Recurrent Corneal Erosion

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Corneal erosion affects the cornea, the clear dome covering the front of the eye. The cornea is composed of five layers. The outermost layer is the epithelium. When the epithelium does not stay attached correctly to the corneal tissue below, including the layer called the Bowman’s layer or the basement membrane, this can cause a condition called corneal erosion. If the problem occurs repeatedly, it is called recurrent corneal erosion.

Signs and Symptoms

  • Severe pain (especially after awakening)
  • Blurred vision
  • Foreign body sensation
  • Dryness and irritation
  • Tearing
  • Red eye
  • Light sensitivity

Management of RCE can be frustrating for both the patient and doctor. The patient becomes upset due to the recurrent episodes of pain and decreased vision, and the doctor is discouraged due to his or her inability to cure the patient’s disease.

Who Is At Risk for Corneal Erosion?

Corneal erosion can occur spontaneously and happen to anyone. Certain factors increase your risk for corneal erosion:

  • Having a history of eye injury;
  • Having a corneal disease, such as corneal dystrophy;
  • Having had an eye ulcer, such as from a herpes simplex infection;
  • Wearing contact lenses including lenses that are improperly fitted or not properly cared for.

Of the few trials that have been performed in patients with RCE, the greatest successes have been seen when multiple treatments were used. Listed are several individual treatment strategies that could be combined together to create a treatment plan.

Medical Management

Artificial tears. One of the main goals of medical management is to promote epithelial health and regeneration. Therefore, initial treatment routinely starts with increasing lubrication and optimizing the health of the tear film. This allows a reduction in friction and decreases the adherence of the eyelids to the epithelium. Improving lubrication and moisture is especially critical upon patients’ awakening. FreshKote (Focus Laboratories), now available as an over-the-counter option, is a good option.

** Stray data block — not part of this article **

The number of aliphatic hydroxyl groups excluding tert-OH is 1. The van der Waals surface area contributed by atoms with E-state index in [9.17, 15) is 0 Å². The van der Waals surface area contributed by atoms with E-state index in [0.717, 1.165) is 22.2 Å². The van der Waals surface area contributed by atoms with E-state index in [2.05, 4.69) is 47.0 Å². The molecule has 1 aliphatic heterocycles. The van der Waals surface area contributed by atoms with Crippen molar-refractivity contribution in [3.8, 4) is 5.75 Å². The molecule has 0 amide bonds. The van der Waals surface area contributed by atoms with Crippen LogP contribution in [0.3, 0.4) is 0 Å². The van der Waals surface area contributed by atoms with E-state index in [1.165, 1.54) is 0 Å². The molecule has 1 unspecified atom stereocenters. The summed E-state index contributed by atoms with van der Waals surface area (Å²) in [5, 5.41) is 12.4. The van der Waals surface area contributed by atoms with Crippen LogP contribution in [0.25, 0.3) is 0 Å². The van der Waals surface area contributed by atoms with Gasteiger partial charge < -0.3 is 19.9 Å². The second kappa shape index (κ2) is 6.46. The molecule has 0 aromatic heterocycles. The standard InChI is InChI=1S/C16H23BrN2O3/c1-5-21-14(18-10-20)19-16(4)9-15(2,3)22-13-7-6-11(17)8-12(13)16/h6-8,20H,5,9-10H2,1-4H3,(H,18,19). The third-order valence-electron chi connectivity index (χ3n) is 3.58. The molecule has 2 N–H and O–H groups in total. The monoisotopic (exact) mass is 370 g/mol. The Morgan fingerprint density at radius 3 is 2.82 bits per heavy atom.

Hyperosmotics. Sodium chloride solutions and ointments (Muro 128) create an osmotic gradient that is useful in reducing corneal edema. These hypertonic agents also promote epithelial adherence.

Tetracyclines. The tetracycline family of antibiotics, specifically doxycycline, plays an important role in the management of RCE. Low-dose doxycycline reduces the level of inflammatory enzymes and reduces recurrences. Typically prescribed at 20 to 50 mg twice a day for a minimum of 2 months.

Topical azithromycin. AzaSite (topical azithromycin solution 1%; Akorn), a topical macrolide indicated for the treatment of bacterial conjunctivitis, has also been shown to reduce levels of inflammatory enzymes that contribute to RCE.

Corticosteroids. Topical corticosteroids such as loteprednol etabonate 0.5% (Lotemax; Bausch + Lomb) have been shown to be effective in reducing inflammatory enzymes. As with all corticosteroids, use may delay epithelial healing and should be used with caution.

Cyclosporine ophthalmic emulsion. This topical immunomodulator with antiinflammatory activity has been available topically for 10 years (Restasis; Allergan). It works by reducing inflammation and producing a more stable tear film to help epithelial cells to anchor properly.

Mechanical Management

Bandage contact lens. Bandage contact lenses are a useful adjunct for treatment, especially when coupled with other modalities. Extended use of bandage contact lenses (worn for 3 months, replaced every 2 weeks) offered immediate relief of symptoms and long-term resolution for most of their recalcitrant RCE patients.

Punctal plugs. These may help thicken the tear film and help prevent tear evaporation at night.

Epithelial debridement. Debridement is a means of removing the dystrophic epithelium and basement membrane. The goal is to create a smooth Bowman layer, and a clean, more regular surface for new basement membrane to form with stronger adhesions of the basal epithelial cells to the basement membrane

Anterior stromal puncture. With anterior stromal puncture, a 25-gauge disposable hypodermic needle is used to make multiple punctures through loose epithelium and Bowman layer into the anterior half of the stroma. It is believed that the breaching of the Bowman membrane stimulates a more secure bonding of the epithelium to the underlying basement membrane, Bowman, and stroma.

Surgical Management

Phototherapeutic keratectomy. Phototherapeutic keratectomy involves the use of an excimer laser after the epithelium is removed to help smooth Bowman layer and permit the formation of a new basement membrane with adhesion complexes.

Alcohol delamination. A solution of 20% ethanol placed on the cornea for 30 seconds splits the basement membrane and epithelium from the remaining corneal tissue. This is intended to allows a new anchoring complex to form.

Superficial keratectomy. The benefit with this technique is that the dystrophic epithelium and basement membrane are peeled off in one continuous sheet, leaving an undisturbed Bowman membrane and a clean surface for new basement membrane to form.

Conclusions
The treatment goal in a patient with RCE patient is to restore the normal ocular surface anatomy. With today’s understanding of RCE, and utilizing a combined treatment modality, it is possible to maintain vision and prevent recurrences in the large majority of these patients.

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